The defendant is normally the one who ‘faces the fire’ inside the courtroom.
But in one recent court case in Sydney, the tables were turned when it was revealed that a police officer had acted outside the law.
Rhys Liam Halvey was charged with three counts each of ‘using a carriage service to offend police’ and ‘publishing an indecent article’.
But the information upon which the accusations were based was gathered through one police officer’s illegal conduct – with Senior Constable Daniel Moss brazenly admitting that he illegally hacked a closed Facebook page using the login details of one ‘Rhys Brown’, monitored the page for four months and downloaded incriminating posts.
Those posts included the photo of a twerking Miley Cyrus with an image of a police officer superimposed to make it look like he is smacking her behind (above).
When the case reached a defended hearing in Parramatta Local Court, the tables were turned and it was Officer Moss being accused of criminal conduct.
Magistrate Roger Brown described Moss’ actions as “reprehensible” and pointed-out that they constitute a “criminal offence”.
Halvey’s lawyer didn’t miss the opportunity to delve into the extent to which Moss was willing to commit crimes in order to gather evidence.
But Magistrate Brown could not contain himself, asking the officer: “So you didn’t obtain a Supreme Court warrant… you didn’t obtain any judicial authorisation to invade the privacy of Rhys Brown’s Facebook did you?”
Perhaps of even greater concern was that two senior police officers supported Moss’ criminal conduct – swearing affidavits backing Moss’ conduct. Another officer had the nerve to ask the court to spare Moss from further cross-examination!
At one point, the police prosecutor sought an adjournment to argue that Moss should not be asked any further questions because revealing police methodology could compromise other investigations.
But Magistrate Brown refused the request, saying “police methodology doesn’t permit police to commit crimes, it’s a simple as that.”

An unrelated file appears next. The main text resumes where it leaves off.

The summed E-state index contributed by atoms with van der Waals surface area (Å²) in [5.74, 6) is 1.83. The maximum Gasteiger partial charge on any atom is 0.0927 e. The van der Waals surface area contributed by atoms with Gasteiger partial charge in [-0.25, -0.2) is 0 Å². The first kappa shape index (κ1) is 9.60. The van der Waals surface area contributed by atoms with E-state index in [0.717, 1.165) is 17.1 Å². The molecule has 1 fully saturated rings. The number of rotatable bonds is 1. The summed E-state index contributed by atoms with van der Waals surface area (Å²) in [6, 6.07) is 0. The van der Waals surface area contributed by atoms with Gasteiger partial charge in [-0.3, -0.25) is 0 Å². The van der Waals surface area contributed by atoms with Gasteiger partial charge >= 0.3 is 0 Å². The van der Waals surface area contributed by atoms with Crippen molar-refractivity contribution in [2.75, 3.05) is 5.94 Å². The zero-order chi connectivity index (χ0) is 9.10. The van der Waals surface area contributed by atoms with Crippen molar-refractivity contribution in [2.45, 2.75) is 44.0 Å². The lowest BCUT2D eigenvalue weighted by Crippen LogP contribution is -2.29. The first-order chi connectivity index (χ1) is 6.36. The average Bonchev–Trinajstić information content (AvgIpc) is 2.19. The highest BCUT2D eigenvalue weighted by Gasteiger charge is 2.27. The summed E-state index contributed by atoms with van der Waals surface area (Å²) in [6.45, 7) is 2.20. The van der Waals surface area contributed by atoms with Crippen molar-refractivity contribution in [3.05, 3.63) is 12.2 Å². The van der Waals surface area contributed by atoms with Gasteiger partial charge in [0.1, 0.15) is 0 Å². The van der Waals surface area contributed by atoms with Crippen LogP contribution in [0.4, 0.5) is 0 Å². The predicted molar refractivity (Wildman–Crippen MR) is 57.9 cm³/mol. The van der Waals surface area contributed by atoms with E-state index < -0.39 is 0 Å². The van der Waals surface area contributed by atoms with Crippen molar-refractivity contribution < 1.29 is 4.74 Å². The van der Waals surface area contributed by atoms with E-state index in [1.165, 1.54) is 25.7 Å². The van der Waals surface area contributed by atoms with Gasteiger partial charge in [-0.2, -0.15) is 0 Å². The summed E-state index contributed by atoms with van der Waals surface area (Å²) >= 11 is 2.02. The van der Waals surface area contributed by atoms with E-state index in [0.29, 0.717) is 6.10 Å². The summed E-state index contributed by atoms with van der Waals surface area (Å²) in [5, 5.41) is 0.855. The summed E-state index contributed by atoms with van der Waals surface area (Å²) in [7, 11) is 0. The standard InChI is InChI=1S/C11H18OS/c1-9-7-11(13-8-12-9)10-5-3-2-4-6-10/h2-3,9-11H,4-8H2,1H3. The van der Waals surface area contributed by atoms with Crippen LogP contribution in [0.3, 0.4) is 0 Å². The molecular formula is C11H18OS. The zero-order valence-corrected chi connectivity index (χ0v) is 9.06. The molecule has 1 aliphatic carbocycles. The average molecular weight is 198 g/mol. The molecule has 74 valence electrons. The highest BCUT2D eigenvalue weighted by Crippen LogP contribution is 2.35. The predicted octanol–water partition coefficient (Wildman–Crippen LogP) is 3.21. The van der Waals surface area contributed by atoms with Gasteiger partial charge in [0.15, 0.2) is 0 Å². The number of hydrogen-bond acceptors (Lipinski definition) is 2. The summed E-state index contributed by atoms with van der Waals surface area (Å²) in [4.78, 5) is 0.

His Honour excluded the illegally obtained evidence under section 138 of the Evidence Act 1995 (NSW), then dismissed all of the charges and ordered that police pay $14,429 in legal costs; which means that the taxpayer will foot the bill for Moss’ illegal actions.
Halvey’s lawyer says he has referred the matter to the Police Integrity Commission.
Concerns over Illegal Hacking
It was reported last year that the NSW Police Force spent $72 million on surveillance software to break into phones and computers, record keystrokes, take screenshots and even control microphones and web cameras.
It is a move that raises the very real concern that police officers are engaging in illegal hacking unbeknownst to members of the general public.
Police are normally required to obtain a warrant before they can hack into a person’s private information. However, as the conduct and attitude of police officers in the above case demonstrates, members of the police force are not only acting without regard to the law, but are brazenly ‘thumbing their noses’ at the courts and criminal justice system in the process.
If you have been subjected to an improper or illegal search, it is a good idea to contact an experienced criminal defence lawyer to find out your options and the best way forward.